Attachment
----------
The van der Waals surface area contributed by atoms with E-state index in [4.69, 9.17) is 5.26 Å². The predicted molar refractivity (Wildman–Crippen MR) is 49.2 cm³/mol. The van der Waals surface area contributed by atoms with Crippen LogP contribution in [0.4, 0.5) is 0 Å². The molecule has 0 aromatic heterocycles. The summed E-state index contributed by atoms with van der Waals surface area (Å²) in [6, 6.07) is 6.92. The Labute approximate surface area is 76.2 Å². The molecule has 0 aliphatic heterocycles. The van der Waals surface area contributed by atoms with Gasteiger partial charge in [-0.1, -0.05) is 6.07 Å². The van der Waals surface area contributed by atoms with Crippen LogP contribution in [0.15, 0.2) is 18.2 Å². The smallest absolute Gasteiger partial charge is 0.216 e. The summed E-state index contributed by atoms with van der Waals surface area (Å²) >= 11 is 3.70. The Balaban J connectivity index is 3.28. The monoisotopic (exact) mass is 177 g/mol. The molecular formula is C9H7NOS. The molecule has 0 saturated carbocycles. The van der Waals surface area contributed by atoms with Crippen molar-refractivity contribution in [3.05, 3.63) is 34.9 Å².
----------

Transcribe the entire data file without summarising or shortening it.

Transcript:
The van der Waals surface area contributed by atoms with E-state index in [4.69, 9.17) is 5.26 Å². The predicted molar refractivity (Wildman–Crippen MR) is 49.2 cm³/mol. The van der Waals surface area contributed by atoms with Crippen LogP contribution in [0.4, 0.5) is 0 Å². The molecule has 0 aromatic heterocycles. The summed E-state index contributed by atoms with van der Waals surface area (Å²) in [6, 6.07) is 6.92. The Labute approximate surface area is 76.2 Å². The molecule has 0 aliphatic heterocycles. The van der Waals surface area contributed by atoms with Gasteiger partial charge in [-0.1, -0.05) is 6.07 Å². The van der Waals surface area contributed by atoms with Crippen LogP contribution in [0.15, 0.2) is 18.2 Å². The smallest absolute Gasteiger partial charge is 0.216 e. The summed E-state index contributed by atoms with van der Waals surface area (Å²) >= 11 is 3.70. The Balaban J connectivity index is 3.28. The monoisotopic (exact) mass is 177 g/mol. The molecular formula is C9H7NOS. The molecule has 0 saturated carbocycles. The van der Waals surface area contributed by atoms with Crippen molar-refractivity contribution in [3.05, 3.63) is 34.9 Å².